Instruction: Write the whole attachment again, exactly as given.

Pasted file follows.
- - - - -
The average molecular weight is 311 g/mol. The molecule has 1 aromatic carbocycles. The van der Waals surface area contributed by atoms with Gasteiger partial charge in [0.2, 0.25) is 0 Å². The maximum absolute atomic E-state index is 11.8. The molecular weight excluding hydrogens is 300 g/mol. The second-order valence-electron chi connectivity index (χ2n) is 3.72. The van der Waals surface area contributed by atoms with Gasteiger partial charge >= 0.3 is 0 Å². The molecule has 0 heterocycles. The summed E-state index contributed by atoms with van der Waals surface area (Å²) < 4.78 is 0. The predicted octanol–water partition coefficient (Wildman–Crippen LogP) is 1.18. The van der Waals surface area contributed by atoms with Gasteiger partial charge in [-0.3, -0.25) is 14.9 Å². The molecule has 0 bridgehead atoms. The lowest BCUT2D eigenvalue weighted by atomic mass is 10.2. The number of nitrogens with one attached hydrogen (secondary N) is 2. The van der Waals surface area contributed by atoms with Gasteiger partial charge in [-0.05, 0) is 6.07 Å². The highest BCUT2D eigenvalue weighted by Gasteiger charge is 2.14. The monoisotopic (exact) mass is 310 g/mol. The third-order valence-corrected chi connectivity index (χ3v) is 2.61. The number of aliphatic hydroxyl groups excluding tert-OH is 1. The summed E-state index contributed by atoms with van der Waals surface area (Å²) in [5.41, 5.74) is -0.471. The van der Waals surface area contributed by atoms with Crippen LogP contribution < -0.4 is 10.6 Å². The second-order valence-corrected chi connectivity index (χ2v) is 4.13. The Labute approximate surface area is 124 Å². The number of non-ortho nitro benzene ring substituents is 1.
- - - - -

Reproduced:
The average molecular weight is 311 g/mol. The molecule has 1 aromatic carbocycles. The van der Waals surface area contributed by atoms with Gasteiger partial charge in [0.2, 0.25) is 0 Å². The maximum absolute atomic E-state index is 11.8. The molecular weight excluding hydrogens is 300 g/mol. The second-order valence-electron chi connectivity index (χ2n) is 3.72. The van der Waals surface area contributed by atoms with Gasteiger partial charge >= 0.3 is 0 Å². The molecule has 0 heterocycles. The summed E-state index contributed by atoms with van der Waals surface area (Å²) < 4.78 is 0. The predicted octanol–water partition coefficient (Wildman–Crippen LogP) is 1.18. The van der Waals surface area contributed by atoms with Gasteiger partial charge in [-0.3, -0.25) is 14.9 Å². The molecule has 0 bridgehead atoms. The lowest BCUT2D eigenvalue weighted by atomic mass is 10.2. The number of nitrogens with one attached hydrogen (secondary N) is 2. The van der Waals surface area contributed by atoms with Gasteiger partial charge in [-0.05, 0) is 6.07 Å². The highest BCUT2D eigenvalue weighted by Gasteiger charge is 2.14. The monoisotopic (exact) mass is 310 g/mol. The third-order valence-corrected chi connectivity index (χ3v) is 2.61. The number of aliphatic hydroxyl groups excluding tert-OH is 1. The summed E-state index contributed by atoms with van der Waals surface area (Å²) in [5.41, 5.74) is -0.471. The van der Waals surface area contributed by atoms with Crippen LogP contribution < -0.4 is 10.6 Å². The second-order valence-corrected chi connectivity index (χ2v) is 4.13. The Labute approximate surface area is 124 Å². The number of non-ortho nitro benzene ring substituents is 1.